27 April 2012
5 Iyar 5772
This week is always one of the most emotional weeks of the year. On Wednesday, after a moving Yom HaZikaron (Israel’s Memorial Day) ceremony highlighting individuals who lost their lives defending Israel or in terrorist attacks, we walked in silence from the Beit Midrash outside to the flagpole, where we lowered the flag to half-mast as a symbol of our communal mourning and memory. I was moved by the seriousness and reverence with which our students conducted themselves on such a heavy day.
On Thursday, Yom Ha’Atzmaut (Israel’s Independence Day), faculty and students arrived at school dressed in blue and white. The energy of the day felt like a pep rally for Israel with streamers, Israeli music and dance, and a ceremony that began with a communal flag-raising, the symbol of our two-day (or should I say two thousand year?) journey from sadness and mourning to celebration and joy.
One of yesterday’s more powerful moments came during my alternative morning minyan. The students engaged in a “silent conversation” about three different texts relating to Israel. These three texts included: an excerpt from Gann’s Mission Statement that refers to the centrality of the State of Israel, Hatikva (Israel’s national anthem), and the tenth blessing of the Amidah (the heart of the Jewish prayer service), known as “kibbutz galuyot (ingathering of the exiles),” in which we ask God to return all our exiles to the land of Israel. In small groups they read each text and commented in writing on and around the text. Without speaking, they responded in writing to each other’s comments until everyone had read all of the texts and everyone’s commentary.
It was in response to the third text that one student raised several important questions: “Do we think of the Jews outside of Israel as ‘in exile’? Is there anything wrong with living outside of Israel, in America, for example? What does it mean for us to ask God to return us to Israel now that we have a State?” “And what does it mean,” I asked, “for us to ask God to return us when we can get on a plane and fly there?”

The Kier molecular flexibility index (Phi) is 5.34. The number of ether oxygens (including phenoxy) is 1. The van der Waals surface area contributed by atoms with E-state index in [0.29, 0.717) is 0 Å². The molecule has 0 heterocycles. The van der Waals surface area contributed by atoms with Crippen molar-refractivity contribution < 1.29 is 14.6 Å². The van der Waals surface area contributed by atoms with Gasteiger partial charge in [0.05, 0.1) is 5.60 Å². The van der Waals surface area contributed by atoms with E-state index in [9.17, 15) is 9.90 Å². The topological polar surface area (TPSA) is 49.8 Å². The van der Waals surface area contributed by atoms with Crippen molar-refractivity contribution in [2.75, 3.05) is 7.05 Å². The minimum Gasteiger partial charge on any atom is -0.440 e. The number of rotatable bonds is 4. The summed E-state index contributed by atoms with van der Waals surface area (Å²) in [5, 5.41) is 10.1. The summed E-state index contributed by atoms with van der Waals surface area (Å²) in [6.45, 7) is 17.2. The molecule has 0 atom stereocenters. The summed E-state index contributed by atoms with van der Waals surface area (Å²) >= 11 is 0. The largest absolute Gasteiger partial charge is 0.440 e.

This student’s heightened sensitivity to a bracha (blessing) that we say in the Amidah every day touched upon some of the essential questions about American Jewish identity, Jewish Peoplehood, and Israel education. Some of these include: What is the relationship between Israel and the diaspora, and how should Jews around the world relate to Israel? For thousands of years the return to Israel was a longing, a hope, a prayer – now, the State of Israel is a reality. So, what is our kavannah (intention) if and when we pray for the ingathering of the exiles? How do we instill in our children and ourselves a sense of longing that is, as I said to our community at the flag raising ceremony, part of our people’s DNA, while also instilling a sense of empowerment and responsibility for the State of Israel and the Jewish future? How can Israel unite our community and Jews around the world rather than divide us?
One of the ways Gann helps students to answer these questions is by striving to balance what I would call Israel “education” with Israel “celebration.” We give students the tools and critical thinking skills to wrestle with in-depth questions like these about their relationship with Israel and the role it plays in their lives. And we also affirm in words and actions that our love of and connection to Israel transcends “issues” and “questions.”
As with other areas of their lives, our students learn and live with both their heads and their hearts. They analyze critically and objectively and engage passionately and emotionally. On days like Yom Ha’Atzmaut, when our students can begin their day asking questions like the ones raised in my minyan while proudly wearing blue and white, cheering in celebration of Israel’s “birthday” and singing Hatikvah, I see our complex Jewish educational vision becoming a reality.
Rabbi Marc Baker